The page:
Lucifer Morningstar has decided he's had enough of being the dutiful servant in Hell and decides to spend some time on Earth to better understand humanity. He settles in Los Angeles - the City of Angels.
Follows the story of Claire Randall, a married combat nurse from 1945 who is mysteriously swept back in time to 1743, where she is immediately thrown into an unknown world in which her life is threatened. When she is forced to marry Jamie Fraser, a chivalrous and romantic young Scottish warrior, a passionate relationship is ignited that tears Claire's heart between two vastly different men in two irreconcilable lives.Written by
The castle referred to as Fort William is in fact Blackness Castle in West Lothian, Central Scotland. See more »
In a few episodes, characters say"OK." An American term that didn't come into use until the 19th Century. See more »
The opening song changes from season to season to reflect what's happening in the story line. In the first half of Season 2 (which is set in France), part of the lyrics are in French. In the second half of Season 2 (which is mostly about preparing for war), there is a militaristic drum roll added to the opening song. During Season 3, there are tribal drums added because much of the season is set in the West Indies. In Season 4, bluegrass fiddle and banjos are added, plus some of the lyrics are sung with a Southern accent because the season is set mostly in America. See more »
To perhaps reel in you, a lost man or woman in search for parcels of inspirations hidden in vast seas of entertainment, I'd like to say this show is good for either sexes but you need to have an appreciation for history, a bit of empathy and willingness to forgo (during viewing) modern notions of morality.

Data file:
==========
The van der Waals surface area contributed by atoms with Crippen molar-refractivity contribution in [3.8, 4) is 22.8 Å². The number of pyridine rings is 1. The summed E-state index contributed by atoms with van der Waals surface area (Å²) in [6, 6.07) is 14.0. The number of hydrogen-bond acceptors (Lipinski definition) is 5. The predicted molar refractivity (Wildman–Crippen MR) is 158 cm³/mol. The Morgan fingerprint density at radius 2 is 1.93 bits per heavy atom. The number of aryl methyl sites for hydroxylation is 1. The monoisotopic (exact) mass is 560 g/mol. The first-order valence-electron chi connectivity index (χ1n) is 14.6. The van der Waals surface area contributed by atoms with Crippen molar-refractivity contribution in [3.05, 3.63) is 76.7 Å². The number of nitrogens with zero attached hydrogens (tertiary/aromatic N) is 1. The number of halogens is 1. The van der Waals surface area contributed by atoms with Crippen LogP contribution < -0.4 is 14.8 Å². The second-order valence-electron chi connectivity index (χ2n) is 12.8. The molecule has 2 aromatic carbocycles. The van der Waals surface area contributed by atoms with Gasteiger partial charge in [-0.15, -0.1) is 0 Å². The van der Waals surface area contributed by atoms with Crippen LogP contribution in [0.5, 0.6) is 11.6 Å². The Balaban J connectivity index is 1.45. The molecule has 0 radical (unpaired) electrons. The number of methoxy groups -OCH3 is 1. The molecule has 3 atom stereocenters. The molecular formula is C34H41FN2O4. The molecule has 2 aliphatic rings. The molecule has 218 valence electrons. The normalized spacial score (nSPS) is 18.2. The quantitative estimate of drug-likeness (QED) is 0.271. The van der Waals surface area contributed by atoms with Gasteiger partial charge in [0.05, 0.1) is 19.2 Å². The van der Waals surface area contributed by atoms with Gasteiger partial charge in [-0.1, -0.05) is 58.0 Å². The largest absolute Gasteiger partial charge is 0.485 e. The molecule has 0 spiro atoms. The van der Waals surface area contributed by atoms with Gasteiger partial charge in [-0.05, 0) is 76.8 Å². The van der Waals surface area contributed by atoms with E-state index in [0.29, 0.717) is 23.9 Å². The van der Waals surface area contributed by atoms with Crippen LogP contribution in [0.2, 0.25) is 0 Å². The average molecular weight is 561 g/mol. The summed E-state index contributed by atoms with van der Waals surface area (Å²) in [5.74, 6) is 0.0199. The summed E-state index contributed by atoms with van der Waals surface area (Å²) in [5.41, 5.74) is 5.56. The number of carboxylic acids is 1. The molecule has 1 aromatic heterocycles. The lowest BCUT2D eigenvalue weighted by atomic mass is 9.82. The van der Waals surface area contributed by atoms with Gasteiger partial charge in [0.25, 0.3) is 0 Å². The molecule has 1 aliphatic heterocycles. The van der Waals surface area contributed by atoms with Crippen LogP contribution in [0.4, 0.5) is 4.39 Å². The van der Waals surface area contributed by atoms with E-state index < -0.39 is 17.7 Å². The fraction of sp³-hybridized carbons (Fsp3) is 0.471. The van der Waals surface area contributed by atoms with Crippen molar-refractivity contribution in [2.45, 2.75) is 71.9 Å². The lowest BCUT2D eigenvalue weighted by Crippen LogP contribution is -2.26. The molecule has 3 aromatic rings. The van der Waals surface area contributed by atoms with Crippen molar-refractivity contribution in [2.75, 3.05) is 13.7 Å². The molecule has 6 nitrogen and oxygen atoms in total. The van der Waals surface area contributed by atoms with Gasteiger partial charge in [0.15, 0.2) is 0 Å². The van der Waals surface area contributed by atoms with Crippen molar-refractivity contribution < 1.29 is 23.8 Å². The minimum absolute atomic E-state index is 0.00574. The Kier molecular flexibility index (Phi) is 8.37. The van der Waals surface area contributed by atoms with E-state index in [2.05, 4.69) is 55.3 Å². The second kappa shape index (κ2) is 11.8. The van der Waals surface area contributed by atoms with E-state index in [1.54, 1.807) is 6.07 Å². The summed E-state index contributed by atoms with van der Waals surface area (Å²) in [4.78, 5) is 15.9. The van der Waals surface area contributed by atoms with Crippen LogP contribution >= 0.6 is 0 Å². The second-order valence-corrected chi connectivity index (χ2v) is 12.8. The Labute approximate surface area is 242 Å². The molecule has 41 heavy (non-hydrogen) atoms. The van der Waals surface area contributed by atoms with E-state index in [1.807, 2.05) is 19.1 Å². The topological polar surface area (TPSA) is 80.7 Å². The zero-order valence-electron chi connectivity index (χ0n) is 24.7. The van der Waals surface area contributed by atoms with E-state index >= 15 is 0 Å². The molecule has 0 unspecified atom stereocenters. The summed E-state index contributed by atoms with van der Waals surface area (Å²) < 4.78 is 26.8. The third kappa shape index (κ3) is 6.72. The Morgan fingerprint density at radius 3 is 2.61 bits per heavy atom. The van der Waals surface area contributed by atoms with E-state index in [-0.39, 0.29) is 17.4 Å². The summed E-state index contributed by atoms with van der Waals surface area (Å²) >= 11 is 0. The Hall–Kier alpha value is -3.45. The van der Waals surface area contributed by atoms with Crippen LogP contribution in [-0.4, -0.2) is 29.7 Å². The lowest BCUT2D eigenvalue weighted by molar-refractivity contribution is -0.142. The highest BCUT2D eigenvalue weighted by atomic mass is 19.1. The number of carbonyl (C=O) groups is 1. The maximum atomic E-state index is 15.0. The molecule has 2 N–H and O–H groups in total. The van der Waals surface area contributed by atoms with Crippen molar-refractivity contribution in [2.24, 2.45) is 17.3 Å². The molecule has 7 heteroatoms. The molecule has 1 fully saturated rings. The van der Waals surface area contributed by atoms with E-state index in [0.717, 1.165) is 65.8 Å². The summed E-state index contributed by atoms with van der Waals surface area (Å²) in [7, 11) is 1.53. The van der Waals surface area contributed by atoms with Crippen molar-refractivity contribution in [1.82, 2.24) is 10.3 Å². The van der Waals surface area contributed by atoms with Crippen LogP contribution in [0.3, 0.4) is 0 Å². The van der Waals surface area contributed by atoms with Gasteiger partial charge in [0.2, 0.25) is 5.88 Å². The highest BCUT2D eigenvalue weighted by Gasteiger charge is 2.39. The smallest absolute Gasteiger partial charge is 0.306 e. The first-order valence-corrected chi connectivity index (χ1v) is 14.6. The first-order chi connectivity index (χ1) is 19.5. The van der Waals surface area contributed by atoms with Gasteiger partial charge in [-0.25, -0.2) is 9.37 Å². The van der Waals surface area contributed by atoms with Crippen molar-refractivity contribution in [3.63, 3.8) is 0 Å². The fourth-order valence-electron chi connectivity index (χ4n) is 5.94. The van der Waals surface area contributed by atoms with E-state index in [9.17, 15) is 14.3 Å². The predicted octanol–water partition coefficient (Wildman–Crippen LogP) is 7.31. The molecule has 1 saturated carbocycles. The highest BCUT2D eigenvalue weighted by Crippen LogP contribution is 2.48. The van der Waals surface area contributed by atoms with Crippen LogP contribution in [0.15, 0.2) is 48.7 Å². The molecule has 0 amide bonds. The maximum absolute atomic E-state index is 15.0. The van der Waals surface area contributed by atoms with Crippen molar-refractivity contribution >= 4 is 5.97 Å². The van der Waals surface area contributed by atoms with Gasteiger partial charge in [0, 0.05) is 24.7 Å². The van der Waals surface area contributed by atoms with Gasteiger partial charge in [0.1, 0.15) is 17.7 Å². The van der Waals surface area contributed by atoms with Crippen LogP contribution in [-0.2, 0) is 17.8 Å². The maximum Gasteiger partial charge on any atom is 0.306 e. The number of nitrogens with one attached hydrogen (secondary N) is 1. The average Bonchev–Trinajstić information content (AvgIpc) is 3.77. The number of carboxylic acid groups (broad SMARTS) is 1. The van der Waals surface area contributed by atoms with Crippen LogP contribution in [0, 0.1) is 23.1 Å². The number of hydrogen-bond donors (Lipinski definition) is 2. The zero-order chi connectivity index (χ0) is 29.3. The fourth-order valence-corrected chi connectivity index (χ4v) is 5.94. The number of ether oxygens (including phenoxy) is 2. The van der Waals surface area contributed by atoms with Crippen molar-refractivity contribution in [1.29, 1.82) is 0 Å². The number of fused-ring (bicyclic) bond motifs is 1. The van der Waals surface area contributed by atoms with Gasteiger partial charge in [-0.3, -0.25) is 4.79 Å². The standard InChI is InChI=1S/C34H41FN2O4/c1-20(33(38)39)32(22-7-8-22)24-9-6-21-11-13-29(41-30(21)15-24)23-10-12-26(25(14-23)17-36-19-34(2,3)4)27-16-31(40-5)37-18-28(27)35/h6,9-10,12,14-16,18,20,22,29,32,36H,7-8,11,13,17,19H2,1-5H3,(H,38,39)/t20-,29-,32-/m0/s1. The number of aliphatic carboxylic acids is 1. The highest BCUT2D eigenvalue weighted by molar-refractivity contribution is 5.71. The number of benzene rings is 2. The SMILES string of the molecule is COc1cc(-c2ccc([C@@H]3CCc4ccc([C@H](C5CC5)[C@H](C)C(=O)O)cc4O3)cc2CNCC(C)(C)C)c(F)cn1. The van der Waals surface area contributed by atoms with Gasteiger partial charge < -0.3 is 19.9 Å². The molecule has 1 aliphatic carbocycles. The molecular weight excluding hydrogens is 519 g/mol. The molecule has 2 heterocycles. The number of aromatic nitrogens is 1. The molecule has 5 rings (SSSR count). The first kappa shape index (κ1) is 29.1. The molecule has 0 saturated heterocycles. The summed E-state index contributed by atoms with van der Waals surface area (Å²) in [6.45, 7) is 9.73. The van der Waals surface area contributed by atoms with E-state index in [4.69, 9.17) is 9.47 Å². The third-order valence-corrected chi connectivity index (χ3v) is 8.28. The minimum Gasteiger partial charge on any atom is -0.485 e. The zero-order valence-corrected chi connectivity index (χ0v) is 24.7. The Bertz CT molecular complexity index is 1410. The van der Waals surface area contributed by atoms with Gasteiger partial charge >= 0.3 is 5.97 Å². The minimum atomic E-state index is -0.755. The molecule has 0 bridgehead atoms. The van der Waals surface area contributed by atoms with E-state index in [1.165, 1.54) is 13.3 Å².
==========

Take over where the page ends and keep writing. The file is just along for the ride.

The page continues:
There are scenes here that might make an insecure man feel like Outlander is a feminist revenge story. And there scenes where women might get mutually offended. These are fools and biased to menial thinking. If you are not a fool, you will appreciate this.
This show explores many aspects of history, the one we know, the one we don't, and one that could have been. It does this playfully well with the help of fantasy, great characters and great writing. The emotions in some of the scenes are so tangible it can be hard to watch, but of course it is always worth it.
Apart from some few episodes where directing and writing felt alittle uninspired, the overall quality is reliable without any deep lows. Well, fine, the writing of 1-2 characters are so stereotypical and flat they seem like they were copy-and-pasted. Luckily, these are represented by capable and likeable actors.
I have not seen through the third season, but so far I can't say it looks like it's getting worse.
This show is great for fans of history, great characters, tartan, non-sappy romances, the occasional injection of madness and morbidity, bagpipes and that general feeling of being on the highlands that resides in every man, woman and child.
I ken you will find this show very braw.
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